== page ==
Monday, July 19, 2010

Can Vogue Africa Be Economically Viable?

Mario Epayna (a Cameroonian artist and photographer) has been chatting up launching Vogue Africa for some time now.

I said to myself "this is great!" All bias aside, Vogue Africa makes sense to me given the growth of Africa’s population, the success of the World Cup in South Africa, and the rise in the middle class in various regions of the continent.

Well, lo and behold in what’s has to be one this century’s head scratching business moves, Conde Nast (well Conde Nast France actually) has put the kabash on launching Vogue Africa. Epayna announced this on his Facebook page last week.

When I heard the news, the questions that came immediately to mind for me:

Does Conde Nast France operate as a surrogate for vetting new ventures and titles for Conde Nast International outside of North America?

Was Conde Nast International even aware of this fledging concept?

Did anyone inside Conde Nast conduct a SWOT analysis before pulling the plug on this publication?

Where are the results from the market analytics report?

Then, I got busy. You see, I’m a visual and data/evidence based girl so I need to see the math and growth potential of this publication before I start name calling. My objective was to see whether or not the market/continent of Africa could financially support a venture like this.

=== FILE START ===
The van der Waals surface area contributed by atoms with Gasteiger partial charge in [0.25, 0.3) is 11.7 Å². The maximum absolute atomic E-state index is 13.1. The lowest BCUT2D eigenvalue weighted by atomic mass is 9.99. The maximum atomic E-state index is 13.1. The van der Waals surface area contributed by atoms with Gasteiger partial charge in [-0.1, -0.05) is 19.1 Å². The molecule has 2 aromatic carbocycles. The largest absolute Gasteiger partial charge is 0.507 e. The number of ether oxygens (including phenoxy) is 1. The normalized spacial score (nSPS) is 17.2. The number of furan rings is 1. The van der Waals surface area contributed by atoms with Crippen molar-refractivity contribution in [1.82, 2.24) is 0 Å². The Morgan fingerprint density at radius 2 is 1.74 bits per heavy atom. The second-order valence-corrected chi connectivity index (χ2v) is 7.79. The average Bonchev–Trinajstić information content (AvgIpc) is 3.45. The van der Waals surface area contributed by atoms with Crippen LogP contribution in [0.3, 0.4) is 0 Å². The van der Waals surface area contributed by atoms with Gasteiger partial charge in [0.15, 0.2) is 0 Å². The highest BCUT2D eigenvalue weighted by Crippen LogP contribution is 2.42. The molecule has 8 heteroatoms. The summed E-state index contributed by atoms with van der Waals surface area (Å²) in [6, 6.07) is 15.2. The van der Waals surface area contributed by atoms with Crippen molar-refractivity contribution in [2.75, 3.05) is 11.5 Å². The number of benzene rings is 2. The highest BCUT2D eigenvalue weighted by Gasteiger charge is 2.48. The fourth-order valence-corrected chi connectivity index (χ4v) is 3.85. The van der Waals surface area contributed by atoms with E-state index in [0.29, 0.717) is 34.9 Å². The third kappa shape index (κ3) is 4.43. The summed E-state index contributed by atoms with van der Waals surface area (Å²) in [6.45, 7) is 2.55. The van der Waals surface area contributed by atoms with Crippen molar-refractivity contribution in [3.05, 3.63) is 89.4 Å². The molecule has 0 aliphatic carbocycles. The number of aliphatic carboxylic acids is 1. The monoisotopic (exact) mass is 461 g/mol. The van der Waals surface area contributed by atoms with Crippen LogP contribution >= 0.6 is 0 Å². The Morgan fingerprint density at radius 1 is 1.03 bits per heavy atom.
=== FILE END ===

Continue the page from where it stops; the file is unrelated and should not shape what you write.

Here’s what I learned:

According to the UN’s population fund, Africa ‘s population tops 1 billion with Black Africans constituting the largest ethnic group inside the country (BBC)

The Economist wrote that the “past 15 years have seen Africa’s fastest-ever period of economic growth.” (The Econonist & Annansi Chronicles)

In spite of a tanking economy in most parts of the developed world, Africa has plenty of economic success stories according to The World Bank’s Chief Economist for Africa

So if Vogue Africa became a reality it appears that it has a really good shot of succeeding in its primary market.

Then I thought about the possible secondary markets (North and South America) where large populations of people of African descent live. It is highly likely that there is enough of a subscription pool to support Vogue Africa in spite of declining ethnic magazine sales in both of these regions.


Well, we can point to the financial success of the all Black Vogue Italia in 2008. This special issue caused such a fury that it prompted a re-printing. It became clear to me that Black people are hungry for high quality, high fashion images of us in a global publication.

What a shame it will be if Conde Nast passes on this opportunity. Hopefully, someone with clout inside the company will provide us with an official statement. Maybe we'll be able to better understand their rationale.

Or I will start name calling.